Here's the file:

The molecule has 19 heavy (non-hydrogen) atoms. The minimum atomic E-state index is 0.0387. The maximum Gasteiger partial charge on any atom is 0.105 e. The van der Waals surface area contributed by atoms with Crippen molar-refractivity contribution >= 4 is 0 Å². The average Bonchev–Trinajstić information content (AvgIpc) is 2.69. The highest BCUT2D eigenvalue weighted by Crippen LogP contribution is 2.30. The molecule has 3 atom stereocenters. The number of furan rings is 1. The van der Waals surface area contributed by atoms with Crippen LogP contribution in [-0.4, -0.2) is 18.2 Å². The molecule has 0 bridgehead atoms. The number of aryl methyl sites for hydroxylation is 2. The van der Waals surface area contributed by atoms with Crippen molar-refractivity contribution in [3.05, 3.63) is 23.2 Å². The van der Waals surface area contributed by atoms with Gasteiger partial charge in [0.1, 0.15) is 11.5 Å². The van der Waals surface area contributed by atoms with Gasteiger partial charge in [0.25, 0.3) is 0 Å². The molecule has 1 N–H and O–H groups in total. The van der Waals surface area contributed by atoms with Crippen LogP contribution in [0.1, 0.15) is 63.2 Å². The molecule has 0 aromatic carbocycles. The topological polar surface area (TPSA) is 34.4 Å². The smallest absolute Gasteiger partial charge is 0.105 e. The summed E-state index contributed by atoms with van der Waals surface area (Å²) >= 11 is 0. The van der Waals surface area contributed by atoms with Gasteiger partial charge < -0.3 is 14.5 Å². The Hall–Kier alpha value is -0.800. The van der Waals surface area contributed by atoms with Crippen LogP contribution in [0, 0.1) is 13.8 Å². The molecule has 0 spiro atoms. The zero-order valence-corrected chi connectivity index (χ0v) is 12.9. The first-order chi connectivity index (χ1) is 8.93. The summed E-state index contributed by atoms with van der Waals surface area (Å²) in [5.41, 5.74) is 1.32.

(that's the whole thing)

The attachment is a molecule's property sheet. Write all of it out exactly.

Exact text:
The molecule has 19 heavy (non-hydrogen) atoms. The minimum atomic E-state index is 0.0387. The maximum Gasteiger partial charge on any atom is 0.105 e. The van der Waals surface area contributed by atoms with Crippen molar-refractivity contribution >= 4 is 0 Å². The average Bonchev–Trinajstić information content (AvgIpc) is 2.69. The highest BCUT2D eigenvalue weighted by Crippen LogP contribution is 2.30. The molecule has 3 atom stereocenters. The number of furan rings is 1. The van der Waals surface area contributed by atoms with Crippen LogP contribution in [-0.4, -0.2) is 18.2 Å². The molecule has 0 bridgehead atoms. The number of aryl methyl sites for hydroxylation is 2. The van der Waals surface area contributed by atoms with Crippen molar-refractivity contribution in [3.05, 3.63) is 23.2 Å². The van der Waals surface area contributed by atoms with Gasteiger partial charge in [0.1, 0.15) is 11.5 Å². The van der Waals surface area contributed by atoms with Gasteiger partial charge in [0.25, 0.3) is 0 Å². The molecule has 1 N–H and O–H groups in total. The van der Waals surface area contributed by atoms with Crippen LogP contribution in [0.1, 0.15) is 63.2 Å². The molecule has 0 aromatic carbocycles. The topological polar surface area (TPSA) is 34.4 Å². The smallest absolute Gasteiger partial charge is 0.105 e. The summed E-state index contributed by atoms with van der Waals surface area (Å²) >= 11 is 0. The van der Waals surface area contributed by atoms with Gasteiger partial charge < -0.3 is 14.5 Å². The Hall–Kier alpha value is -0.800. The van der Waals surface area contributed by atoms with Crippen LogP contribution in [0, 0.1) is 13.8 Å². The molecule has 0 spiro atoms. The zero-order valence-corrected chi connectivity index (χ0v) is 12.9. The first-order chi connectivity index (χ1) is 8.93. The summed E-state index contributed by atoms with van der Waals surface area (Å²) in [5.41, 5.74) is 1.32.